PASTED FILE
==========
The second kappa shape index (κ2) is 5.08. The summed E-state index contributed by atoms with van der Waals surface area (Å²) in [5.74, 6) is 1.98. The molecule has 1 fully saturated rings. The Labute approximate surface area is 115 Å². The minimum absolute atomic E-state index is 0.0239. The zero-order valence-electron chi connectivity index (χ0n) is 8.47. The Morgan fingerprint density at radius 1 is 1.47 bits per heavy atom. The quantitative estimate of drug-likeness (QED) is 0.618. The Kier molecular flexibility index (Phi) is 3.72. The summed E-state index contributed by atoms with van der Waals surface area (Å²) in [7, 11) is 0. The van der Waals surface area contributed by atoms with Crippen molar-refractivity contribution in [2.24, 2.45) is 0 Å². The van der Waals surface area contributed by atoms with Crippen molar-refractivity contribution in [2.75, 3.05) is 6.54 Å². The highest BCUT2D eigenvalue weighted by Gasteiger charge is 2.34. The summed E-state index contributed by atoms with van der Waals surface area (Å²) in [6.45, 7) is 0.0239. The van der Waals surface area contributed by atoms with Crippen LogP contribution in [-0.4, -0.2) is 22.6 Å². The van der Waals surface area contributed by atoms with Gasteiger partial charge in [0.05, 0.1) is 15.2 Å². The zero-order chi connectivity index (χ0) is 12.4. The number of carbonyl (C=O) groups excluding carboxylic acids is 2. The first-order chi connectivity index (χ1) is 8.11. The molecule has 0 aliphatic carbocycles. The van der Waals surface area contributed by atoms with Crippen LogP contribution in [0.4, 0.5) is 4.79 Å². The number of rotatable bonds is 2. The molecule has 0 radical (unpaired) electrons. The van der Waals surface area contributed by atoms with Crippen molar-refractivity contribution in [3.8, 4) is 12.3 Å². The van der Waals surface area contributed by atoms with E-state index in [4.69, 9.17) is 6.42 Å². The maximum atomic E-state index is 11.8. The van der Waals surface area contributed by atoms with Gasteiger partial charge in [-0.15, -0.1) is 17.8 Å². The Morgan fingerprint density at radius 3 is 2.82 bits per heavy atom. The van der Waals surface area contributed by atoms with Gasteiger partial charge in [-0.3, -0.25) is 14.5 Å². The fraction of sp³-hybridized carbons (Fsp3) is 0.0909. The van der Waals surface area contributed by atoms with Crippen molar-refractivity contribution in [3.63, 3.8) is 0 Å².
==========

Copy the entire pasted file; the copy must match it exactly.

The second kappa shape index (κ2) is 5.08. The summed E-state index contributed by atoms with van der Waals surface area (Å²) in [5.74, 6) is 1.98. The molecule has 1 fully saturated rings. The Labute approximate surface area is 115 Å². The minimum absolute atomic E-state index is 0.0239. The zero-order valence-electron chi connectivity index (χ0n) is 8.47. The Morgan fingerprint density at radius 1 is 1.47 bits per heavy atom. The quantitative estimate of drug-likeness (QED) is 0.618. The Kier molecular flexibility index (Phi) is 3.72. The summed E-state index contributed by atoms with van der Waals surface area (Å²) in [7, 11) is 0. The van der Waals surface area contributed by atoms with Crippen molar-refractivity contribution in [2.24, 2.45) is 0 Å². The van der Waals surface area contributed by atoms with Crippen molar-refractivity contribution in [2.75, 3.05) is 6.54 Å². The highest BCUT2D eigenvalue weighted by Gasteiger charge is 2.34. The summed E-state index contributed by atoms with van der Waals surface area (Å²) in [6.45, 7) is 0.0239. The van der Waals surface area contributed by atoms with Crippen LogP contribution in [-0.4, -0.2) is 22.6 Å². The van der Waals surface area contributed by atoms with Gasteiger partial charge in [0.05, 0.1) is 15.2 Å². The zero-order chi connectivity index (χ0) is 12.4. The number of carbonyl (C=O) groups excluding carboxylic acids is 2. The first-order chi connectivity index (χ1) is 8.11. The molecule has 0 aliphatic carbocycles. The van der Waals surface area contributed by atoms with Crippen LogP contribution in [0.4, 0.5) is 4.79 Å². The number of rotatable bonds is 2. The molecule has 0 radical (unpaired) electrons. The van der Waals surface area contributed by atoms with Crippen molar-refractivity contribution in [3.8, 4) is 12.3 Å². The van der Waals surface area contributed by atoms with E-state index in [4.69, 9.17) is 6.42 Å². The maximum atomic E-state index is 11.8. The van der Waals surface area contributed by atoms with Gasteiger partial charge in [-0.15, -0.1) is 17.8 Å². The Morgan fingerprint density at radius 3 is 2.82 bits per heavy atom. The van der Waals surface area contributed by atoms with Gasteiger partial charge in [-0.3, -0.25) is 14.5 Å². The fraction of sp³-hybridized carbons (Fsp3) is 0.0909. The van der Waals surface area contributed by atoms with Crippen molar-refractivity contribution in [3.63, 3.8) is 0 Å².